- Given the urgency of reducing adverse impacts of climate change, the application of the precautionary principle to decisions about geologic carbon sequestration requires examination of different considerations that flow from the precautionary principle. These considerations include the fact that proponents of geologic carbon sequestration projects should bear the burden of proof to prove that serious or irreversible harms will not be caused by proposed carbon sequestration projects, yet given the nature and enormity of harms from business-as-usual use of fossil fuel and given that geologic carbon sequestration might under certain circumstances be an indispensable step to reduce the enormous threats of climate change, some uncertainty about adverse impacts of geological carbon storage projects may not be sufficient grounds for denying approval of such projects. The application of these competing principles that flow from the precautionary principle may depend upon showing that there are no alternatives to reducing the threat of climate change than geologic carbon sequestration. In the face of uncertainty about geologic carbon sequestration impacts, governments responsible for approval of such projects should clearly describe the factors it considered in the application of the precautionary principle to the project. In the event that any approval authority makes a decision about a geologic carbon storage facility that is based upon minimizing the harm from global climate change, it must take all steps to minimize the potential harms to locally affected populations including insuring the local populations against potential harms, taking exceptional steps to assure fair participation of local populations in the decision-making, provide rights of appeal from decisions based upon greater global threats from climate change, and fully compensating local populations for increased risks.
- International multilateral institutions have a duty to support technology transfer, capacity building, and financial support for geologic carbon storage projects in developing countries.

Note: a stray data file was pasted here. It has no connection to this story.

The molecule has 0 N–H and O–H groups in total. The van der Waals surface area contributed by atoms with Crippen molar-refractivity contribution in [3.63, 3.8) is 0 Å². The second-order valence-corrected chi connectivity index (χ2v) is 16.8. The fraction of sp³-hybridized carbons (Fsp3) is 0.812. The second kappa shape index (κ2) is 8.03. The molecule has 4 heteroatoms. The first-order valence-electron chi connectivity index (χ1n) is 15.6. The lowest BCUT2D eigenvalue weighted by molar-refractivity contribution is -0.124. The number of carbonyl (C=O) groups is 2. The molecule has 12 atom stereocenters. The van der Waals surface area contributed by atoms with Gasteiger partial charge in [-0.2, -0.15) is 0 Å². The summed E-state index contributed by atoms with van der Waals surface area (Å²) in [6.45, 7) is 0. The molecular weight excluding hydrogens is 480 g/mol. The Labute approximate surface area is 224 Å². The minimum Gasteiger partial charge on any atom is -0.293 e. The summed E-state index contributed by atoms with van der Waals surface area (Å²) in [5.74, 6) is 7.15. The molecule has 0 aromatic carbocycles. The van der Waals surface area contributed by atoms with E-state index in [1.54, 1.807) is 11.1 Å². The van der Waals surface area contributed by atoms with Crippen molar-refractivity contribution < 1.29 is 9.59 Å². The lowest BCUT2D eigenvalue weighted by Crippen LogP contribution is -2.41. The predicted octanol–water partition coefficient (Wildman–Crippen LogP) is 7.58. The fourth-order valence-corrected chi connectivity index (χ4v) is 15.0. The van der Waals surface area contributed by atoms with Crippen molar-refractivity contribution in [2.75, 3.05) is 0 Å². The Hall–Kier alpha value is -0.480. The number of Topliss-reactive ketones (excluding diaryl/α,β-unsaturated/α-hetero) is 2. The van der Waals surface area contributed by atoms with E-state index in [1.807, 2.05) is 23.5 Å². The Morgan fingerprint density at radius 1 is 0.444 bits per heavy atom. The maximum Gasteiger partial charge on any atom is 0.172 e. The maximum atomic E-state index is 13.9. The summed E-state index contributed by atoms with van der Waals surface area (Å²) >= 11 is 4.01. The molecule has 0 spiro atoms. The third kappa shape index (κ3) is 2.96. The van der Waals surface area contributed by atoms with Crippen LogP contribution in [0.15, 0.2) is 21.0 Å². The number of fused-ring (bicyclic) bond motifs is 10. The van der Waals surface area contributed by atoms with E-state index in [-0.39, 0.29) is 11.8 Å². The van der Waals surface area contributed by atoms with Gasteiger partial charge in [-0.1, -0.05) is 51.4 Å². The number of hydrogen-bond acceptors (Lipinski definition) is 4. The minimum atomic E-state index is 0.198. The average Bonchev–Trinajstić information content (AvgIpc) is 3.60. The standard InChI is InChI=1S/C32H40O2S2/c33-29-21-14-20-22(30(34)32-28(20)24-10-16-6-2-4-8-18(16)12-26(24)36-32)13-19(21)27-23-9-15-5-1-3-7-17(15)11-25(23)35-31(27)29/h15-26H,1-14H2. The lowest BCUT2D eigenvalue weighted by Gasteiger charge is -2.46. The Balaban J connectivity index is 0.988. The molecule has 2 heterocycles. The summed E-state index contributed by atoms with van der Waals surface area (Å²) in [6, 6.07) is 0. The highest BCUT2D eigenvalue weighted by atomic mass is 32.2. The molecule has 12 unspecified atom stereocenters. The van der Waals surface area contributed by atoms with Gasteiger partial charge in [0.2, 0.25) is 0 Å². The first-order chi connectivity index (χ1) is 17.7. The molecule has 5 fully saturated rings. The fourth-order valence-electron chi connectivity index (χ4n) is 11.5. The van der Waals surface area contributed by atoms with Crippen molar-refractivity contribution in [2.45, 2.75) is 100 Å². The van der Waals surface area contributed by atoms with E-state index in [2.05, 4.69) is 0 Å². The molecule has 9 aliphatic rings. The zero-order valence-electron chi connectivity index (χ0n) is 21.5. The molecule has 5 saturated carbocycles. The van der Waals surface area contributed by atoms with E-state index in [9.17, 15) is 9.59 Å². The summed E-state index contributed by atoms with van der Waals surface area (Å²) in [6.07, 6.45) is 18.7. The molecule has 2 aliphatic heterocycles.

- Stakeholder participation in geologic carbon storage projects must be fully inclusive of all parties who may be adversely affected by geologic carbon storage projects. A particular challenge in this regard is how to represent the interests of future generations in such processes. These interests can be partially represented by assuring the long-term efficacy of insurance, monitoring, and liability schemes. Stakeholders should participate not only in decisions about risks of geologic carbon storage projects but also about liability and insurance schemes, regulatory frameworks, and compensatory considerations.
- In many jurisdictions, government responsibility for assuring lack of harm needs to be fixed through the development of regulatory schemes that adequately consider all potential adverse impacts upon people and the environment including groundwater quality, toxic contamination, short- and long-term leakage and earthquake triggering. Responsibility for decisions about these harms sometimes needs to be expressly identified among local, regional and national governments.
Donald A. Brown, Rubens Born, Paulo Cunha, Ana Lúcia Ortiz Diehl, John Lemons, Mark Lutes, Robert McKinstry, José Domingos Miguez, Maria Silvia Muylaert de Araujo, Carlos Nobre, Christiano Pires de Campos, Luiz Pinguelli Rosa, Erich W. Schienke, and Maria Rita Villela.
Benson, S.. Peter Cook, coordinating authors, et al, Underground Geologic Storage, in Intergovernmental Panel on Climate Change (IPCC), 2005, Special Report on Carbon Capture and Storage, Chapter 5. <http://www.ipcc.ch/pdf/special-reports/srccs/srccs_summaryforpolicymakers.pdf>, (visted January 2, 2008)
Brown, Donald, Nancy Tuana. Marilyn Averill, Paul Bear, Rubens Born, Carlos Eduardo Lessa Brandão, Marco Túlio S. Cabral, Robert Frodeman, Christiaan Hogenhuis, Thomas Heyd, John Lemons, Robert McKinstry, Mark Lutes, Benito Meulller, José Domingos Gonzalez Miguez, Mohan Munasinghe, Maria Silvia Muylaert de Araujo, Carlos Nobre, Konrad Ott, Jouni Paavola, Christiano Pires de Campos, Luiz Pinguelli Rosa, Jon Rosales, Adam Rose, Edward Wells, Laura Westra. (2006), White Paper on the Ethical Dimensions of Climate Change, The Collaborative Program on the Ethical Dimensions of Climate Change, Rock Ethics Institute, Penn
State University, http://rockethics.psu.edu/climate/whitepaper/whitepaper-intro.shtml
Shrader-Frechette, K. S. 2002. Environmental Justice: Creating Equality, Reclaiming Democracy. New York: Oxford University Press.